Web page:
It is well known that the Coltrane composition "Giant Steps" (released in 1959) is a bear to play, to improvise on the changes. But, even here, Coltrane was writing tunes that could shake a few people up. "Moment's Notice" is one such tune. It has an ABAC structure (8 bars, 8 bars, 8 bars, 14 bars: a total of 38 bars for one time through)--hard enough to follow--along with a barrage of formidable chord changes. Some say the song got its name when Curtis Fuller asked, "You expect me to play these changes at a moment's notice?"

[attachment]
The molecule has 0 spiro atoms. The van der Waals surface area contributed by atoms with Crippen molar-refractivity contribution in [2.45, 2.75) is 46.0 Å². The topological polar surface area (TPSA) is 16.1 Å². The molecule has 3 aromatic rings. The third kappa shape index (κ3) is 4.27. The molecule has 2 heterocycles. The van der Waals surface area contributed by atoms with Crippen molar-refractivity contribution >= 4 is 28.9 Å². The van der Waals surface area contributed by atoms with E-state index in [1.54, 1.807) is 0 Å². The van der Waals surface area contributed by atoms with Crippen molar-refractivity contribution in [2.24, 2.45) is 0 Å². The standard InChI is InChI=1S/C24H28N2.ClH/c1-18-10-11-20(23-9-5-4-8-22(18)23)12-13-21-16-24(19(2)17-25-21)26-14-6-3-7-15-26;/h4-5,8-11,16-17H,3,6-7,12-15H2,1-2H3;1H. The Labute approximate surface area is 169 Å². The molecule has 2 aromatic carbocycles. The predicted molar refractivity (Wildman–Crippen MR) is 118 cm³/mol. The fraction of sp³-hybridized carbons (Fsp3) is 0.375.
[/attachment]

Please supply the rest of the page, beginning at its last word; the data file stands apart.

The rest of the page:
BLUE TRAIN is certainly deserving of being hailed as a "classic," a term grossly overused these days.
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3 Comments 178 of 182 people found this helpful. Was this review helpful to you? Yes No Sending feedback...
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Format: Audio CD